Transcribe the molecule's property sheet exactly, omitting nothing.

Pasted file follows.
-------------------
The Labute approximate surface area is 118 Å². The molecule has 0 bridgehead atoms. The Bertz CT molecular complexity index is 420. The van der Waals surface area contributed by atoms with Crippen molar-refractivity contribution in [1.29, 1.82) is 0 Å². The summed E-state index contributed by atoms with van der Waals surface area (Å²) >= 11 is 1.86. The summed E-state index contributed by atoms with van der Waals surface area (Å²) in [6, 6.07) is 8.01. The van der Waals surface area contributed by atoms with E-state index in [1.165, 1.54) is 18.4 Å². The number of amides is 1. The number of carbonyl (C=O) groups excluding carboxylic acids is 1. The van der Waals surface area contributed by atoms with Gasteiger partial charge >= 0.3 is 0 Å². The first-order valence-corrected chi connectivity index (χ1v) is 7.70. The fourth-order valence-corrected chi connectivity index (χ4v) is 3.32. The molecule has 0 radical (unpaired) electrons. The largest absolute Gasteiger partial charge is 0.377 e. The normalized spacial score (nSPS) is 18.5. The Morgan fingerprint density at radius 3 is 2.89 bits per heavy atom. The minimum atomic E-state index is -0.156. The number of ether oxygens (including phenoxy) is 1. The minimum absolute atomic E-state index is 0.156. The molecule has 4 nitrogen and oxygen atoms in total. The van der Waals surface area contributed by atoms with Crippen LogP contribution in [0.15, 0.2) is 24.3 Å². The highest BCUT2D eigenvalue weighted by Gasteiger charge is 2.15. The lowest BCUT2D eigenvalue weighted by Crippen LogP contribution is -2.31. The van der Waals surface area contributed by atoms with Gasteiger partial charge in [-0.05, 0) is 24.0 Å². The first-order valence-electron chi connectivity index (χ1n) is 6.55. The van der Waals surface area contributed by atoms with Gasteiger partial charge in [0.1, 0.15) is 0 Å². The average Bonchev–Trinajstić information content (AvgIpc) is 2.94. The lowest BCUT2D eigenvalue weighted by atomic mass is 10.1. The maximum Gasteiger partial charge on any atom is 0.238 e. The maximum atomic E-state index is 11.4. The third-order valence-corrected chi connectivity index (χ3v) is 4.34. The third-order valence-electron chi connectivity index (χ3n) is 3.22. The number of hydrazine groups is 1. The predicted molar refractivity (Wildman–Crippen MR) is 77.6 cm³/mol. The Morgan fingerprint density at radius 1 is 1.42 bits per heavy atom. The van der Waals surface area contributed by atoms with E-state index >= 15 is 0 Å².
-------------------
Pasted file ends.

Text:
The Labute approximate surface area is 118 Å². The molecule has 0 bridgehead atoms. The Bertz CT molecular complexity index is 420. The van der Waals surface area contributed by atoms with Crippen molar-refractivity contribution in [1.29, 1.82) is 0 Å². The summed E-state index contributed by atoms with van der Waals surface area (Å²) >= 11 is 1.86. The summed E-state index contributed by atoms with van der Waals surface area (Å²) in [6, 6.07) is 8.01. The van der Waals surface area contributed by atoms with E-state index in [1.165, 1.54) is 18.4 Å². The number of amides is 1. The number of carbonyl (C=O) groups excluding carboxylic acids is 1. The van der Waals surface area contributed by atoms with Gasteiger partial charge >= 0.3 is 0 Å². The first-order valence-corrected chi connectivity index (χ1v) is 7.70. The fourth-order valence-corrected chi connectivity index (χ4v) is 3.32. The molecule has 0 radical (unpaired) electrons. The largest absolute Gasteiger partial charge is 0.377 e. The normalized spacial score (nSPS) is 18.5. The Morgan fingerprint density at radius 3 is 2.89 bits per heavy atom. The minimum atomic E-state index is -0.156. The number of ether oxygens (including phenoxy) is 1. The minimum absolute atomic E-state index is 0.156. The molecule has 4 nitrogen and oxygen atoms in total. The van der Waals surface area contributed by atoms with Crippen LogP contribution in [0.15, 0.2) is 24.3 Å². The highest BCUT2D eigenvalue weighted by Gasteiger charge is 2.15. The lowest BCUT2D eigenvalue weighted by Crippen LogP contribution is -2.31. The van der Waals surface area contributed by atoms with Gasteiger partial charge in [-0.05, 0) is 24.0 Å². The first-order valence-electron chi connectivity index (χ1n) is 6.55. The van der Waals surface area contributed by atoms with Gasteiger partial charge in [0.1, 0.15) is 0 Å². The average Bonchev–Trinajstić information content (AvgIpc) is 2.94. The lowest BCUT2D eigenvalue weighted by atomic mass is 10.1. The maximum Gasteiger partial charge on any atom is 0.238 e. The maximum atomic E-state index is 11.4. The third-order valence-corrected chi connectivity index (χ3v) is 4.34. The third-order valence-electron chi connectivity index (χ3n) is 3.22. The number of hydrazine groups is 1. The predicted molar refractivity (Wildman–Crippen MR) is 77.6 cm³/mol. The Morgan fingerprint density at radius 1 is 1.42 bits per heavy atom. The van der Waals surface area contributed by atoms with E-state index >= 15 is 0 Å².